I won’t deny that the two big news stories of recent days—the tragic crash of a Boeing 737 Max 8 jet in Ethiopia, and the totally bonkers admissions scandal involving several of America’s elite universities—make for compelling reading. Planes dropping from the sky! Rich celebrities paying bribes!
But let’s be honest: Both are also custom-made to strike fear and horror into the hearts of us upper-middle-class Americans. For many of our fellow citizens, they are simply passing curiosities. Yet the national media have covered them 24/7.
Regarding the airplane crash, as many have noted, the skies are safer than ever; in 2018, there was just a single fatality on any U.S. airline. Alas, that’s not the case when it comes to motor vehicles; there were over 40,000 deaths on American roads in 2017, or about 110 a day, up from 97 a day in 2011. That means that more than 500 Americans have probably died in car, truck, or motorcycle accidents since Sunday’s crash.
Perhaps because airplane crashes are now so rare, the media would say that they count as “news”; car crashes are an everyday (almost every minute) occurrence. But there’s a class divide at work, too. Despite the talk about how air travel in the U.S. has been “democratized,” a recent survey found that just 22 percent of Americans take three or more airplane trips a year. Only 17 percent fly for business. Cars, on the other hand, are ubiquitous, and if anything, less educated (and poorer) Americans are more likely to die in car crashes than their more educated, more affluent peers, surely in part because the vehicles they drive are less safe. It’s hard to escape the conclusion, then, that air travel is principally for the affluent, and cars are broadly for the masses—and the elite media (itself hailing from the upper middle class, and writing for it, too) is more focused on the former over the latter.
A similar dynamic plays out with the college admissions scandal. There’s little doubt that many members of America’s top 10 or 20 percent of income earners, especially those of us on the coasts, obsess about our cherished little cherubs punching a ticket to one of the country’s big-name universities; many of us were lucky to have attended such places ourselves. But these aspirations are not widely shared among our fellow countrymen. Consider just how “elite” the elite universities are. There are about 17 million Americans between the ages of eighteen and twenty-two. And there are about 440,000 undergraduates in America’s most selective colleges and universities as defined by Barron’s—the eighty or so brand-name schools of the type that were implicated in this week’s scandal. (These include the Ivies, the best liberal arts colleges, and a handful of the marquee publics, like UCLA and the University of Virginia.) A non-trivial number of these students are from overseas. So do the math, and you find that some 2 or 3 percent of young Americans are enrolled in these kinds of schools. Expand the universe to the next tier of colleges and universities—like my alma mater, the University of Michigan—and you get to 4 percent. Four percent!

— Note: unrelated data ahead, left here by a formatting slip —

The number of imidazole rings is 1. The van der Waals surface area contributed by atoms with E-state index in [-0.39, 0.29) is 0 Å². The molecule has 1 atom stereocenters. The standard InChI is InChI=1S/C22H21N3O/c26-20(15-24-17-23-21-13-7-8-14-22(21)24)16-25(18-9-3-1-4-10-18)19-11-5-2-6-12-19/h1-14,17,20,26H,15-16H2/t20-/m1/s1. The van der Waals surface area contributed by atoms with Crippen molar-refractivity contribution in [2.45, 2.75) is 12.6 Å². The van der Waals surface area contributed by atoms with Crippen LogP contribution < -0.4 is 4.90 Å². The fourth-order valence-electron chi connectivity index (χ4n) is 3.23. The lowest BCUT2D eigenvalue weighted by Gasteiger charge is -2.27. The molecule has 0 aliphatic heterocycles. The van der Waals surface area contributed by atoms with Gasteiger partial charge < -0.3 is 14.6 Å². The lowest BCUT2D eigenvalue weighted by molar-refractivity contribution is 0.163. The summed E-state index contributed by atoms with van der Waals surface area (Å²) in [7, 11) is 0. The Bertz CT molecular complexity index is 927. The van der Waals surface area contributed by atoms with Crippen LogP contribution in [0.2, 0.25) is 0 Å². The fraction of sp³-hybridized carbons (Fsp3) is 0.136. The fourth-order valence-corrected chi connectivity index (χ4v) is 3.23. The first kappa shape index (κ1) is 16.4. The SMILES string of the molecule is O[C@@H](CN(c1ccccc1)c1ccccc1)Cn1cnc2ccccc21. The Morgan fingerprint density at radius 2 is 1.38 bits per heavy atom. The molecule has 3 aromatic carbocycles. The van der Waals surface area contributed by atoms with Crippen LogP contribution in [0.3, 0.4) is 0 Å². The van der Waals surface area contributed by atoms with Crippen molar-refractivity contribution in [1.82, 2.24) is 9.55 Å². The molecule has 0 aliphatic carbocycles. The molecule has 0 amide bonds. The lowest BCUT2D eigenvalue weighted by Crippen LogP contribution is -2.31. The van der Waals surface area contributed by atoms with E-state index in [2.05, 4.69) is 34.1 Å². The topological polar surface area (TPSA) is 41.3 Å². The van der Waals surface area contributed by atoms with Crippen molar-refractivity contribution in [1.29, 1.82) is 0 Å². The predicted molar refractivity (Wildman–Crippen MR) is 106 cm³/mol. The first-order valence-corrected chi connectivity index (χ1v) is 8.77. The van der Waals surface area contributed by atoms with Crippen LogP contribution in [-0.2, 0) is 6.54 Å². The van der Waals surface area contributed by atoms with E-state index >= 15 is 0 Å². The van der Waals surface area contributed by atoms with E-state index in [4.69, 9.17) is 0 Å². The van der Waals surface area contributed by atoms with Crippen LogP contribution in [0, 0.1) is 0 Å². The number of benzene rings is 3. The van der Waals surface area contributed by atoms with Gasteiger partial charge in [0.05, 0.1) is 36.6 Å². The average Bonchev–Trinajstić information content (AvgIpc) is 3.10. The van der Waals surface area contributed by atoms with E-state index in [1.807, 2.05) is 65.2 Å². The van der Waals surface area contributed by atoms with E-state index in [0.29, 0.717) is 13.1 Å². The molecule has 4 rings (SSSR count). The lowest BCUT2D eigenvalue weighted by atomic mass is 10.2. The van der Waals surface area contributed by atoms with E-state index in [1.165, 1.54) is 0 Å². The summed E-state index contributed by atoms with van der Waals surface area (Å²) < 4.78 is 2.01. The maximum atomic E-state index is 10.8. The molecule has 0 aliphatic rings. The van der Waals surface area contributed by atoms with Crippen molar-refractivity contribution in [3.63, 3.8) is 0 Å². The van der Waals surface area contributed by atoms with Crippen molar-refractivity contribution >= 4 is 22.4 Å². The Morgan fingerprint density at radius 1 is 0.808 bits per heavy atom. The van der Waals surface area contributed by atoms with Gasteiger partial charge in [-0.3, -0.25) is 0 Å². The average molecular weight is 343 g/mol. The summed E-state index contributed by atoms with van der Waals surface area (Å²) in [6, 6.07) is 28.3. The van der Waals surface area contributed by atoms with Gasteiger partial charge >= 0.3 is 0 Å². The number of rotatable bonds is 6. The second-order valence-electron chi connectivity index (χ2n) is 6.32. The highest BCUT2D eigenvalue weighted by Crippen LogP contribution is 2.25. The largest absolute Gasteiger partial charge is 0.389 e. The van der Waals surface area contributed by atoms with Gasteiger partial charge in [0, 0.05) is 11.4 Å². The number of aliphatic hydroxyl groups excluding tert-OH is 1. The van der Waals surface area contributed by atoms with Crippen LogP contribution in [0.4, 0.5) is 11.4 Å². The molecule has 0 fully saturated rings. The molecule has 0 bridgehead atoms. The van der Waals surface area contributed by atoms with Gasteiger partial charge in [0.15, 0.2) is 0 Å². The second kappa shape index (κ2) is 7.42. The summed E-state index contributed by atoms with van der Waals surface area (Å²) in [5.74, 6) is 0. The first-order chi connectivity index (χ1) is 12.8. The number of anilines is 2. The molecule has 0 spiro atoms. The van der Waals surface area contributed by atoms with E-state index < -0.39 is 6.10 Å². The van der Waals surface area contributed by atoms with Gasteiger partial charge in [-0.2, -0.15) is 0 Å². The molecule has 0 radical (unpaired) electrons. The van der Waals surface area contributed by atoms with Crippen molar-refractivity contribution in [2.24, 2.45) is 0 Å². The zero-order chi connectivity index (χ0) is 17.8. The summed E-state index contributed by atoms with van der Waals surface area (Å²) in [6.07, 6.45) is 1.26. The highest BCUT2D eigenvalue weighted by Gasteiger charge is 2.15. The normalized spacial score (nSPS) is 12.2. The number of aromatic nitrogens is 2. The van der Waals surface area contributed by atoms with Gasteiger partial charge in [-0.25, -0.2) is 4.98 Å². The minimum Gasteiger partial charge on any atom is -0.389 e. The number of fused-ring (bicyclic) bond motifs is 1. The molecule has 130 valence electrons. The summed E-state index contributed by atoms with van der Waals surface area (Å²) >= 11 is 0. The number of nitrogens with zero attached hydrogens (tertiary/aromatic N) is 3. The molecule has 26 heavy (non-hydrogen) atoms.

Most kids don’t have a prayer of getting anywhere close to these schools, which overwhelmingly draw from the upper middle class. As the New York Times reported last year, “Roughly one in four of the richest students attend an elite college...In contrast, less than one-half of 1 percent of children from the bottom fifth of American families attend an elite college; less than half attend any college at all.”
No doubt, Admissions-Gate is a top-tier outrage, but so should be the scandal that afflicts the vast majority of young Americans. Namely that our K–12 schools only prepare about one-third of our students to succeed in postsecondary education, even as they encourage two-thirds of eighteen-year-olds to give college a try. The result is as predictable as it is cruel: About half of students leave college with nothing but debt and regret. Where’s the wall-to-wall coverage about that?
The Boeing jets will be fixed, and admissions processes scrutinized. Some bribe-takers have already been fired, and others will go to prison. But fixing the systemic failures that bring daily tragedy to low-income and working-class Americans will take public will, consistent attention, and difficult choices. The media could help by not looking the other way.